If You Don’t Trust Him, Marry Him?

Hamming it up with my author pals in the mid 90’s.   Local booksigning at  the mall.   Elizabeth Graham, Cindy Holbrook, me (Lorna Tedder), and Vicki Hinze in the picture.  Thanks,  Del Stone, for finding this photo and sharing it with me. Note to readers:  this post is unrelated to the women in the cool photo.

I am conducting experiments with Trust.  Or rather, it is conducting experiments with me.

What I cannot believe is how women who don’t trust their men marry them as quickly as they can, as if that’s some sort of guarantee that behaviors will change after the vows.   Do they really believe that?  I’m guessing not, given the women who constantly seek out written proof of their brand new husbands’ sexual liaisons with other women  (big hint:  check their sexting, darlings, and the number of cock shots they’ve MMS’ed).  I am completely baffled that a woman can find evidence that her fiance’  has been actively lying to her, marry him, and then spend the rest of her life going over the evidence and tightening the leash on him and walking that tightrope between trying to prove he wasn’t lying when, in her heart, she already knows.  The trust, if it was ever there, is gone and isn’t likely to return. 

Once trust is truly broken, it’ s a rare thing to unbreak it. 

Trust is something I’ve struggled with from time to time.  I want to whisper that I’ve found someone I trust, but I’m nervous about saying it out loud as if somehow I’ll jinx myself.  I recognize the sweetness of trust–that it’s not something that tethers but rather, something that frees.  If I can trust someone, then I am not spending my nights in obsessive worrying.  If I can trust someone to do his best to be gentle with my feelings and to be truthful with me, then the doors are wide open for me and I can soar without fear that I’ll return and find him gone without a word or waiting to knock me to my feet.  I’m prized and cared for and while I can feel freedom in that, then he has the same freedom to be independent and seek new experiences without any damage to him or to me or the two of us in alignment.  I am holding my breath and stretching my wings in wonderment at this idea of trust, real trust.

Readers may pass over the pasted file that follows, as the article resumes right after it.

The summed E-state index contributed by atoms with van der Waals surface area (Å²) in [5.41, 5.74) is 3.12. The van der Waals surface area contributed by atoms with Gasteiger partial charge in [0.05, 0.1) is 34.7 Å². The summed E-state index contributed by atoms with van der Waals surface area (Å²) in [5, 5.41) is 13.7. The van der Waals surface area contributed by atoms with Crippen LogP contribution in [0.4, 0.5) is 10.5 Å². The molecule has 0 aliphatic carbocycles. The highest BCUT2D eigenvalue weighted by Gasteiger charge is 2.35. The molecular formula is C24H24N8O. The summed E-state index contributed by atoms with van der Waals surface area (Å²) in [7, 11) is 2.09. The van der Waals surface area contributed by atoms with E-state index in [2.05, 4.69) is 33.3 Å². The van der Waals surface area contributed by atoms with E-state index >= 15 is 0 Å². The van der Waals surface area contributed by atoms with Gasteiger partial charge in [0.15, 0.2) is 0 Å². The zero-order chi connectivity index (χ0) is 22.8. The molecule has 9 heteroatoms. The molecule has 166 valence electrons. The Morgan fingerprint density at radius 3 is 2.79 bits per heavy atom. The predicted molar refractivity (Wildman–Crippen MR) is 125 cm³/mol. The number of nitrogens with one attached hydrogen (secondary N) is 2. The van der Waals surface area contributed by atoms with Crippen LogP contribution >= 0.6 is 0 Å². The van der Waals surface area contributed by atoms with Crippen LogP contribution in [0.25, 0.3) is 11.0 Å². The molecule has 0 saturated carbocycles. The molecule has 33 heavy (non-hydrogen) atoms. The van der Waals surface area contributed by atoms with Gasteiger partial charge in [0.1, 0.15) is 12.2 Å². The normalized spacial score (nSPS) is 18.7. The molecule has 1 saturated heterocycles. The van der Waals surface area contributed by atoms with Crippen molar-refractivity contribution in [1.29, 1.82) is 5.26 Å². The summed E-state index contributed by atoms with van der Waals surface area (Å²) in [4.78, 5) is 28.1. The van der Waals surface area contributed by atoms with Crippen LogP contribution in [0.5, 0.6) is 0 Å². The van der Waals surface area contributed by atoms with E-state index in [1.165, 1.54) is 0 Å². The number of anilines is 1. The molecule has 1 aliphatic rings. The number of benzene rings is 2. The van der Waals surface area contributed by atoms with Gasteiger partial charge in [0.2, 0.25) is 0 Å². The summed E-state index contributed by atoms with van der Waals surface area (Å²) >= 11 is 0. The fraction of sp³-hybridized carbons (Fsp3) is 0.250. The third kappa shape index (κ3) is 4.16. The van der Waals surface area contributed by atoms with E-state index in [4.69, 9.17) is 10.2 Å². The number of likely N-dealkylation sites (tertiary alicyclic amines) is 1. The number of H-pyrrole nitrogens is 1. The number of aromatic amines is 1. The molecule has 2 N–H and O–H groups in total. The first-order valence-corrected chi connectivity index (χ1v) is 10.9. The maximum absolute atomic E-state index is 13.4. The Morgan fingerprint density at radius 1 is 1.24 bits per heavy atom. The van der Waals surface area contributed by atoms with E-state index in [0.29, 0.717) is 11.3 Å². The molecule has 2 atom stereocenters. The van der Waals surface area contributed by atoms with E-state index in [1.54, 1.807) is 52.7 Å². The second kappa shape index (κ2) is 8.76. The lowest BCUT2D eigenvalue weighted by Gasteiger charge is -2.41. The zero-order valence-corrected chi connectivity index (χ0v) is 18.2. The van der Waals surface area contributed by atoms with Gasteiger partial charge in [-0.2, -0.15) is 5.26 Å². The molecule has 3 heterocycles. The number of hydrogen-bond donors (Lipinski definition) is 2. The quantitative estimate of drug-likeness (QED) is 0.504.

I know that we cannot always live up to our promises to not hurt someone we care for–it’s inevitable that we’ll act in some way unintended or say something that has a different meaning to someone else or discover something startling about ourselves that wounds the other.  (Gods know, I’ve done that and have kicked myself for the hurt it caused.) We can try our best to make sure we’re trusted, though for some–like the men who married the women I mentioned earlier–making sure we’re trusted is not the same as living in a trust-worthy manner.  For some, it’s manipulating, lying, and hiding to make sure a tentative trust is there.  If it’s that tentative, it’s usually not something worth building a long-term relationship on, but it’s not my relationship so it shouldn’t affect me.

I’ve  found myself being able to trust someone, though yes, he’s shaken my trust in him accidently a time or two, mostly because of words or actions that had far different meaning to him than to me.  Those kinds of things took a few days to work through.   If misundertandings have to happen, though, at least it has been a matter of him trying to protect me, of being a good steward of my heart, and of having the highest integrity in his actions with me.  Those kinds of things, I can find my way back from, and the temporary turbulence may even strengthen the foundation of friendship and caring, regardless of where the relationship goes from here.  Firmer ground of trust is so much better is you want the freedom that can be found in that kind of closeness and compassion.

But this I do know: Unlike the aforementioned women I’ve observed marrying to force a tenuous security,  I would never marry a man I cannot trust completely or one I had any doubts about whatsoever.  If you  have doubts on your wedding day, then trust will never be better than that day and you’ll spend the rest of your “til death do us part” waiting not for him to prove you wrong about his untrustworthiness, but to prove you right.